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Meeting at North Decatur Presbyterian Church draws 100 supporters, users of Free99Fridge

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Meeting at North Decatur Presbyterian Church draws 100 supporters, users of Free99Fridge

Shera Browner uses the Free99Fridge at North Decatur Presbyterian Church on Medlock Road in greater Decatur on July 29, 2022. Browner said she has been using the fridge for around six months. Photo by Dean Hesse.

This story has been updated. 

By Logan C. Ritchie, contributor 

Greater Decatur, GA — As David Lewicki kicked off the Sept. 29 meeting about Free99 Fridge, more and more people poured into the fellowship hall at North Decatur Presbyterian Church. At one count, attendance of both contributors and users of the fridge was well over 100. 

The bright yellow pantry, refrigerator, and charging station on Medlock Road is the only remaining Free99Fridge after the location closed at Refuge Coffee in Clarkston in mid-September. Refuge Coffee did not respond for comment. 

The idea behind Free99Fridge is to feed people in need without bureaucracy. No waiting in line and no proof of hunger are required. The model is called mutual aid. 

Lewicki, co-pastor of NDPC with his wife Beth Waltemath, said the Free99Fridge meets immediate, emergency needs that are hard for established organizations to meet. It also meets a need for those of us who donate to it, said Lewicki. 

“We are here tonight not because everything has gone smoothly. If it had gone perfectly smoothly, we would be at home watching Thursday night football or Netflix,” he said.  

A list of issues surrounding the fridge was made: Mental health, urban camping, bodily functions, litter, and safety. 

Before Lewicki could open the floor for discussion, a neighbor expressed concern for children who visit the site. Another said he was worried about people from the fridge entering the church building. 

“I understand the kind of vandalism that’s been experienced at the fridge was a result of some mental illness issues. But when you’re facing someone who’s flinging grocery items or canned goods into the road, we’ve been fortunate that those canned goods didn’t happen to hit somebody’s window of their car and cause glass to shatter into their face and injure someone,” the speaker said.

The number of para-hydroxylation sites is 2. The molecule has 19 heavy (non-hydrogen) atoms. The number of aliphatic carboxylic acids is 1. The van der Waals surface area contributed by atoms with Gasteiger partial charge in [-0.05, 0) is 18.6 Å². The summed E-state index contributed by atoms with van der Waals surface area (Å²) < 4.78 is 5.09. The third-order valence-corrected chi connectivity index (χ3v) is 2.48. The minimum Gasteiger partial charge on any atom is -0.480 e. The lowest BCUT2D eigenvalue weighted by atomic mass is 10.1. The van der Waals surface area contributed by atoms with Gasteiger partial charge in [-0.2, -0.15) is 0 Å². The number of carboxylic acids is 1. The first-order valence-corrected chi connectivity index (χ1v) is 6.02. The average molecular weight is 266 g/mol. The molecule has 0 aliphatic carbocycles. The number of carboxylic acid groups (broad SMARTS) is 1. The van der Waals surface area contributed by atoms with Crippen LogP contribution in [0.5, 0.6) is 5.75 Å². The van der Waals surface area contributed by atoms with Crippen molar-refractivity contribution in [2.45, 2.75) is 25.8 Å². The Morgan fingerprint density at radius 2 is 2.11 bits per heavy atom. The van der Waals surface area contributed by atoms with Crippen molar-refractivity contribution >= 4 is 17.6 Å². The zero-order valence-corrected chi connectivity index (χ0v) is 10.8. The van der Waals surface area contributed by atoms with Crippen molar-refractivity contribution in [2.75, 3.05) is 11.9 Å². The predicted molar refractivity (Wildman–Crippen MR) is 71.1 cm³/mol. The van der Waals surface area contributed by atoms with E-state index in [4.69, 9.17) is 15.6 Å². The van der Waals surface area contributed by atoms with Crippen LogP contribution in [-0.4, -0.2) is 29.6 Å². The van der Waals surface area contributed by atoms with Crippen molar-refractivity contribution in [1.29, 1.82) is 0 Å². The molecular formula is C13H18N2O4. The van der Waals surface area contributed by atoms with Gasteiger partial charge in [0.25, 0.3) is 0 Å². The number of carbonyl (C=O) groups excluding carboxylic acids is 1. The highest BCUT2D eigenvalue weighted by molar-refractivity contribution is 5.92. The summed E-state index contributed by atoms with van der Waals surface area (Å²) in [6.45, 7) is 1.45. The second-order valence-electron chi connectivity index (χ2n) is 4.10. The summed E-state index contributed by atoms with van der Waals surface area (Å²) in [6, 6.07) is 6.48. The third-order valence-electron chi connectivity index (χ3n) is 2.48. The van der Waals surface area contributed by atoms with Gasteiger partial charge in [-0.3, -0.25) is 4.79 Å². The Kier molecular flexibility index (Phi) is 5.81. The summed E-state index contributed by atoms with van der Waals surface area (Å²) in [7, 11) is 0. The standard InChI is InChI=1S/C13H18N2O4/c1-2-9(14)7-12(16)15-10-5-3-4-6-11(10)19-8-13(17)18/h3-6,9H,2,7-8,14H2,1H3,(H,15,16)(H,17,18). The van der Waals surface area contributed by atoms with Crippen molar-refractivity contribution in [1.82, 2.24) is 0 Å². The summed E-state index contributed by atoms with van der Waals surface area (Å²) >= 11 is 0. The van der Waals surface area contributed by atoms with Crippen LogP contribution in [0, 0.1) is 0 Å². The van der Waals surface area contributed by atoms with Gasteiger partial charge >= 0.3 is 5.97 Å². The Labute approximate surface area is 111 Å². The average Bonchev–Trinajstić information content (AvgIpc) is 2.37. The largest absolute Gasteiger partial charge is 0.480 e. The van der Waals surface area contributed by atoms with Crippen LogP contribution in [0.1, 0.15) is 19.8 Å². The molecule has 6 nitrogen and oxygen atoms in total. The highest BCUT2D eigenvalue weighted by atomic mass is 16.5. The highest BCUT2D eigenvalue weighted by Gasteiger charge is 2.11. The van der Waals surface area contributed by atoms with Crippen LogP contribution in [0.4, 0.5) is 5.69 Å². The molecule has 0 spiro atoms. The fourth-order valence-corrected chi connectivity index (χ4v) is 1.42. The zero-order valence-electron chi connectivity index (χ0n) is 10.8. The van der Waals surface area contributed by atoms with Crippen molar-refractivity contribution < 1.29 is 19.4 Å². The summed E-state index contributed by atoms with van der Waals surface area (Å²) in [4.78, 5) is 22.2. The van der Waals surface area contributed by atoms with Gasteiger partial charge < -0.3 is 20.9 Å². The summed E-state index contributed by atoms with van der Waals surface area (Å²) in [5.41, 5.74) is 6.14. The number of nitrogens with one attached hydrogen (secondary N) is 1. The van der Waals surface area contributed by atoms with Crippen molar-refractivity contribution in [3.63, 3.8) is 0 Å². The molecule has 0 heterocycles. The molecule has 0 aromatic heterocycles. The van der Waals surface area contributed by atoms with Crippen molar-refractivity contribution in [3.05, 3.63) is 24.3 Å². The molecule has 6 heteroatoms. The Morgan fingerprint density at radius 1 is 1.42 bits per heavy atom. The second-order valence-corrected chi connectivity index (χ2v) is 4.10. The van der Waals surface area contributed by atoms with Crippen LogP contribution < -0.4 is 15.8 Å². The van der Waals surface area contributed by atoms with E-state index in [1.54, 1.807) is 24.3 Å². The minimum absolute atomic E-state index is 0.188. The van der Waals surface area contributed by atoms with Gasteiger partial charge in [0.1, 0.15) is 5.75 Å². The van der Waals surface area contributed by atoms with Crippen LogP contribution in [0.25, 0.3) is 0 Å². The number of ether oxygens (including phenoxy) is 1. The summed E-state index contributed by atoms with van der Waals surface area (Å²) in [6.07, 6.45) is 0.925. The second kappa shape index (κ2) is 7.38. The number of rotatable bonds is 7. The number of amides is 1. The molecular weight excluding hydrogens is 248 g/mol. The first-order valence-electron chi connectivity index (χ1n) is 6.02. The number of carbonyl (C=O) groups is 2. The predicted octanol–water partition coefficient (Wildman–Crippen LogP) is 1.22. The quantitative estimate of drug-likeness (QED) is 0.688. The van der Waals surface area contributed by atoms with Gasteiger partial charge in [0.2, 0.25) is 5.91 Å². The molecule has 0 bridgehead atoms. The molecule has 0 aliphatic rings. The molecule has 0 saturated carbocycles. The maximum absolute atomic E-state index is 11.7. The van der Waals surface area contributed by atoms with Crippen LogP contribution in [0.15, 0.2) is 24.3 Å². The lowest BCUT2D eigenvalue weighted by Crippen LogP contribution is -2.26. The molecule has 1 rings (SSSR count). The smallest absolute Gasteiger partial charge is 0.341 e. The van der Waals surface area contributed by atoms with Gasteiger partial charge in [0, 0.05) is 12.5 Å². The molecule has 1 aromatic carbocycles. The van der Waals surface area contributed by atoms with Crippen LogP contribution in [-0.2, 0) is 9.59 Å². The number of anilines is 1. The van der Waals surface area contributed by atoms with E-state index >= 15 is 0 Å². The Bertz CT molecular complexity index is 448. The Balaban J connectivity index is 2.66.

He was referring to an incident in July when a person experiencing a mental health crisis emptied the fridge by throwing food and other items into Medlock Road.  

“Guess what? The people you see shopping aren’t coming here from other places. These are your neighbors that are already here. The only thing the fridge does is it makes them visible,” said a woman in the audience. 

Lewicki said the church is taking steps to address issues by getting to know visitors of the fridge, directing them to what few services DeKalb County offers in mental health and housing. A team of volunteers walks the church’s property early every morning to ask campers to move on, and every evening to pick up litter. Areas of the property are roped off. 

Lewicki said if a person is outside the clearly marked, designated space, they’re invited to move. 

“If they refuse to move, we consider them to be trespassing, and we have the discretion to call the police to ask them to move. We’re trying to be really clear with all of our fridge patrons that to keep the fridge open, they need to respect the boundaries of this property,” Lewicki said. 

By and large, people have abided by the boundaries.

Put to rest were rumors about the fridge closing, after an audience member said, “The word on the street is that the congregation at the church no longer wants the fridge.”

“Hands up north Decatur Presbyterian church members who are here tonight. And raise your hand if you want to keep the fridge open,” asked Lewicki, finding the number was the same each time.  

A woman who visits the Free99Fridge rather than using food stamps because “it’s a step-up” said, “Your safety issues and the church’s responsibility to the community? All that is a part of our day-to-day life. You understand, our children are not safe and we are not safe. We are stressed out in America, but that fridge brings us together. And we have very few things these days that are bringing us together after COVID.”

The room erupted with applause. 

Others recalled stories of visiting the Free99Fridge, connecting with the people whom they’d been feeding. 

The Free99Fridge at Medlock is a community resource powered by North Decatur Presbyterian Church, accessible 24 hours a day. Anyone can give to it, and anyone can take from it. 

Correction: An earlier version of this story gave an incorrect first name for one of the speakers. This story has been updated to remove this information. 

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